July 17, 2016

The Parables of Jesus

[Second Installment]

by Phineas Parkhurst Quimby

This world is very strict. It worships science as a power not known and is very strict in regard to its followers. It erects standards to this unknown God or science, for it is a God not known to this world, but the world of science is in it. Now as Jesus came from this world of science, he was a stranger in this land and liable to its laws. So that his mission, like all science, being to destroy error, he must come into the world of error to lead the science that is imprisoned in this world of error to the truth or health. Jesus knew that God or science was not in their worship, that all it did was to keep science down and retard it. So he must, like Sampson, throw firebrands into their minds so as to get up a dis-union in order to dissolve the bands or burdens that kept them down. He knew that the people knew not what they did or believed. They never had any science about their belief and had not the slightest idea of what it was or how it could be altered. They never dreamed that to be good was a science, so that all their goodness was based on fear, either of being punished by the laws or being destroyed by the science that they called God. Thus, all their prayers were to this science, not to destroy them. For as the truth came, their life or error was destroyed. So Jesus said in the name of Christ or Science, “He, that is error, that loseth his life or opinion for my sake or science shall find it.” So to understand Christ or Truth was to forsake opinions and embrace truth, and not to receive an opinion from anyone who knew nothing about what he affirms.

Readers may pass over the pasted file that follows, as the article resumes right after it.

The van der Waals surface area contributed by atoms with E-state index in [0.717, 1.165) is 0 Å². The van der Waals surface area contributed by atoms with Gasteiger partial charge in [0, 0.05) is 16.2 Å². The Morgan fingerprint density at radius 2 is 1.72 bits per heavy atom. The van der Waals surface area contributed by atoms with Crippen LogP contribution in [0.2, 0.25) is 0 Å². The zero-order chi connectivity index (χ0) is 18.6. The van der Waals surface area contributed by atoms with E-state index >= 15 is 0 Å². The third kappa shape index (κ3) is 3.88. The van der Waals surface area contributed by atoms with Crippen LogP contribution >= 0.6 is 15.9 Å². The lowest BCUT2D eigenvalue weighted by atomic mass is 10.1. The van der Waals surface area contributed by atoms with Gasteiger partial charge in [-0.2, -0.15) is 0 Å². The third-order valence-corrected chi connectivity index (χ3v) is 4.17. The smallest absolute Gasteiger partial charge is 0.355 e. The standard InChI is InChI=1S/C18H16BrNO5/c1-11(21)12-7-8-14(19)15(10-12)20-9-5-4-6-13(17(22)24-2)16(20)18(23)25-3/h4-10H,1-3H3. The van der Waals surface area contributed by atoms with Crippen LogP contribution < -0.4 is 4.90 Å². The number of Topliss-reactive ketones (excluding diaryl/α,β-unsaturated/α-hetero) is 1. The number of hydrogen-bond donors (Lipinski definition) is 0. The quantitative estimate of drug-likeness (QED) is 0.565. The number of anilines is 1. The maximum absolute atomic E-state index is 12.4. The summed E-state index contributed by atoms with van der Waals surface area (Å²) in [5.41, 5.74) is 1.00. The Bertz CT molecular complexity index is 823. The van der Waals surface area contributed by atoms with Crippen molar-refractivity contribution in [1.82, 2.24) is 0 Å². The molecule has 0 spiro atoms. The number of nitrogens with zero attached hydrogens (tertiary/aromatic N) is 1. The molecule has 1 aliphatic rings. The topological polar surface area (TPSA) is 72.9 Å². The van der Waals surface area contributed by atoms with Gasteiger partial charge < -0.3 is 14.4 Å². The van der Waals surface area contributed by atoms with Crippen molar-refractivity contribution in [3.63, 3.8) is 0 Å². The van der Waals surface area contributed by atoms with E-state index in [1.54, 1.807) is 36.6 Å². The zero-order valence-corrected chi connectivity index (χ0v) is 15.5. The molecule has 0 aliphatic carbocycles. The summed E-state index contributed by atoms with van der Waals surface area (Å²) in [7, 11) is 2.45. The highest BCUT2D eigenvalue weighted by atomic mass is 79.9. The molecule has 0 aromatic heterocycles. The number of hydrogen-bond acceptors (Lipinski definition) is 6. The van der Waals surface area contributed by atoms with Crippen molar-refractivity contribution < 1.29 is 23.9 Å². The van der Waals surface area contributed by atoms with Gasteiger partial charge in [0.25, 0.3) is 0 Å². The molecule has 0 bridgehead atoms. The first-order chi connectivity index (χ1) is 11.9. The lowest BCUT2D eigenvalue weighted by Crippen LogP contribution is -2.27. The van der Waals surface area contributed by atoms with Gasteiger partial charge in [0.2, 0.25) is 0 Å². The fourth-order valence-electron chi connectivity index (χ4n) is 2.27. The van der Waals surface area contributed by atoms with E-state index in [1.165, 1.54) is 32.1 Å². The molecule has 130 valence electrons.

He told them how to know the difference. If any man say I am Christ and have not the evidence, only resting on an opinion, believe him not, for there shall be many theories and beliefs founded on opinions. So try them and see whether they are based on science or error. (Mark 13:21). If they are based on science they can stand the test of investigation. But if based on error, you will hear a voice like the mighty winds and the earth shall be shaken to its foundation and every idea shall arise and they will make as much ado as the devils did when Jesus told them to depart. Men have to be questioned in regard to their belief, for it won't stand the fire of science.